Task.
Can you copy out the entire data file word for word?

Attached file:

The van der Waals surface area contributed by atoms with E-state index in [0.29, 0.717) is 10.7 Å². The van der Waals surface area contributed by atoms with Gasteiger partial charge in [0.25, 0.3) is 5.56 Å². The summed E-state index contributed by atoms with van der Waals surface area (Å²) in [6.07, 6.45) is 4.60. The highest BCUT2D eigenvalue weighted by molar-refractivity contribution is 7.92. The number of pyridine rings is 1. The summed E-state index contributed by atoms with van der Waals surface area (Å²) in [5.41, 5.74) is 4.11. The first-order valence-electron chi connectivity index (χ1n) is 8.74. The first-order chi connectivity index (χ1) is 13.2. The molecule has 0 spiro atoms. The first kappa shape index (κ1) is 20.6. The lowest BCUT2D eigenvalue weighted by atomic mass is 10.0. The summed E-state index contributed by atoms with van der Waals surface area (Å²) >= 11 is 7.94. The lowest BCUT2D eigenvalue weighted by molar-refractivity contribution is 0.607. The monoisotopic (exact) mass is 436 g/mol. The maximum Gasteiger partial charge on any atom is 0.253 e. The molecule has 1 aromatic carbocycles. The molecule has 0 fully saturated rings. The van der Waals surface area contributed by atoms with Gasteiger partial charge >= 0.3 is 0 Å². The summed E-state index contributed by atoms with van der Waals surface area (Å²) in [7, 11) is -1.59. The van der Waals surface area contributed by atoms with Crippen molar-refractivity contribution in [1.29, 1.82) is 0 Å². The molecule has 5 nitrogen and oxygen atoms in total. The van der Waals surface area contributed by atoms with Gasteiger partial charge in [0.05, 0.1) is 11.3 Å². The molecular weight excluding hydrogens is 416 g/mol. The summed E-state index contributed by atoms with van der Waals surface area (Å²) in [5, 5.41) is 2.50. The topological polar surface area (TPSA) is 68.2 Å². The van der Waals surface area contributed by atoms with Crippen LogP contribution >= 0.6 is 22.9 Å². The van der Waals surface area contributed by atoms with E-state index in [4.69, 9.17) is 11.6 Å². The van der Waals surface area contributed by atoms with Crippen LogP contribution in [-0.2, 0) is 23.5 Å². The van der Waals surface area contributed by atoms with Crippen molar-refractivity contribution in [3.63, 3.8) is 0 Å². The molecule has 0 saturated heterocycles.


The van der Waals surface area contributed by atoms with E-state index in [0.29, 0.717) is 10.7 Å². The van der Waals surface area contributed by atoms with Gasteiger partial charge in [0.25, 0.3) is 5.56 Å². The summed E-state index contributed by atoms with van der Waals surface area (Å²) in [6.07, 6.45) is 4.60. The highest BCUT2D eigenvalue weighted by molar-refractivity contribution is 7.92. The number of pyridine rings is 1. The summed E-state index contributed by atoms with van der Waals surface area (Å²) in [5.41, 5.74) is 4.11. The first-order valence-electron chi connectivity index (χ1n) is 8.74. The first-order chi connectivity index (χ1) is 13.2. The molecule has 0 spiro atoms. The first kappa shape index (κ1) is 20.6. The lowest BCUT2D eigenvalue weighted by atomic mass is 10.0. The summed E-state index contributed by atoms with van der Waals surface area (Å²) >= 11 is 7.94. The lowest BCUT2D eigenvalue weighted by molar-refractivity contribution is 0.607. The monoisotopic (exact) mass is 436 g/mol. The maximum Gasteiger partial charge on any atom is 0.253 e. The molecule has 1 aromatic carbocycles. The molecule has 0 fully saturated rings. The van der Waals surface area contributed by atoms with Gasteiger partial charge >= 0.3 is 0 Å². The summed E-state index contributed by atoms with van der Waals surface area (Å²) in [7, 11) is -1.59. The van der Waals surface area contributed by atoms with Crippen molar-refractivity contribution in [1.29, 1.82) is 0 Å². The molecule has 5 nitrogen and oxygen atoms in total. The van der Waals surface area contributed by atoms with Gasteiger partial charge in [0.05, 0.1) is 11.3 Å². The molecular weight excluding hydrogens is 416 g/mol. The summed E-state index contributed by atoms with van der Waals surface area (Å²) in [5, 5.41) is 2.50. The topological polar surface area (TPSA) is 68.2 Å². The van der Waals surface area contributed by atoms with Crippen LogP contribution >= 0.6 is 22.9 Å². The van der Waals surface area contributed by atoms with E-state index in [4.69, 9.17) is 11.6 Å². The van der Waals surface area contributed by atoms with Crippen LogP contribution in [-0.2, 0) is 23.5 Å². The van der Waals surface area contributed by atoms with Crippen molar-refractivity contribution in [3.63, 3.8) is 0 Å². The molecule has 0 saturated heterocycles.